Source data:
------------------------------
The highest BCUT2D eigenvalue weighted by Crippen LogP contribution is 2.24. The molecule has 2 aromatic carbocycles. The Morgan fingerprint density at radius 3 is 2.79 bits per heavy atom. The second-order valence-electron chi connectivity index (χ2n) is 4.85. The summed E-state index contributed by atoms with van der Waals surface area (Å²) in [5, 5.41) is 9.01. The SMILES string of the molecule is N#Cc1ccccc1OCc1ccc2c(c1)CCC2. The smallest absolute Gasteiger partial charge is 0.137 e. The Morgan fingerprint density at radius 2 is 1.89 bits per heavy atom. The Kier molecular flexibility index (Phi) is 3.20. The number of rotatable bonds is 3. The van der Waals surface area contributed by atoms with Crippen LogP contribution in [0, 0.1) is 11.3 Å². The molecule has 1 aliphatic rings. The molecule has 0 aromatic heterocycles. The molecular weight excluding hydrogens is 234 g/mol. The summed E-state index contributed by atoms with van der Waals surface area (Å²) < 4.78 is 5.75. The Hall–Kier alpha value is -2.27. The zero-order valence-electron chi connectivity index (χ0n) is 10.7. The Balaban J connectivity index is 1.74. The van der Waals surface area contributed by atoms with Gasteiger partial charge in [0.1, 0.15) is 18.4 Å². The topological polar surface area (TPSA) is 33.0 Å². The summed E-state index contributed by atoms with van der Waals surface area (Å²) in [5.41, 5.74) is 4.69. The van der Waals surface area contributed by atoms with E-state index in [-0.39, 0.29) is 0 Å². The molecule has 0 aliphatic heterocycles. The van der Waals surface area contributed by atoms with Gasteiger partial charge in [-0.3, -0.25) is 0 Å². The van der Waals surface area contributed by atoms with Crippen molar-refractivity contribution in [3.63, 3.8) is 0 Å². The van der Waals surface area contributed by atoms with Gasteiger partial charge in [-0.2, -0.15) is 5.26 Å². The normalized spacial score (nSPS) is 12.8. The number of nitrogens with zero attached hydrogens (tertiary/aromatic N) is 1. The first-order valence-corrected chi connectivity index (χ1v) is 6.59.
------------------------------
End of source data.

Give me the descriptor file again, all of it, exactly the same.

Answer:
The highest BCUT2D eigenvalue weighted by Crippen LogP contribution is 2.24. The molecule has 2 aromatic carbocycles. The Morgan fingerprint density at radius 3 is 2.79 bits per heavy atom. The second-order valence-electron chi connectivity index (χ2n) is 4.85. The summed E-state index contributed by atoms with van der Waals surface area (Å²) in [5, 5.41) is 9.01. The SMILES string of the molecule is N#Cc1ccccc1OCc1ccc2c(c1)CCC2. The smallest absolute Gasteiger partial charge is 0.137 e. The Morgan fingerprint density at radius 2 is 1.89 bits per heavy atom. The Kier molecular flexibility index (Phi) is 3.20. The number of rotatable bonds is 3. The van der Waals surface area contributed by atoms with Crippen LogP contribution in [0, 0.1) is 11.3 Å². The molecule has 1 aliphatic rings. The molecule has 0 aromatic heterocycles. The molecular weight excluding hydrogens is 234 g/mol. The summed E-state index contributed by atoms with van der Waals surface area (Å²) < 4.78 is 5.75. The Hall–Kier alpha value is -2.27. The zero-order valence-electron chi connectivity index (χ0n) is 10.7. The Balaban J connectivity index is 1.74. The van der Waals surface area contributed by atoms with Gasteiger partial charge in [0.1, 0.15) is 18.4 Å². The topological polar surface area (TPSA) is 33.0 Å². The summed E-state index contributed by atoms with van der Waals surface area (Å²) in [5.41, 5.74) is 4.69. The van der Waals surface area contributed by atoms with E-state index in [-0.39, 0.29) is 0 Å². The molecule has 0 aliphatic heterocycles. The van der Waals surface area contributed by atoms with Gasteiger partial charge in [-0.3, -0.25) is 0 Å². The van der Waals surface area contributed by atoms with Crippen molar-refractivity contribution in [3.63, 3.8) is 0 Å². The van der Waals surface area contributed by atoms with Gasteiger partial charge in [-0.2, -0.15) is 5.26 Å². The normalized spacial score (nSPS) is 12.8. The number of nitrogens with zero attached hydrogens (tertiary/aromatic N) is 1. The first-order valence-corrected chi connectivity index (χ1v) is 6.59.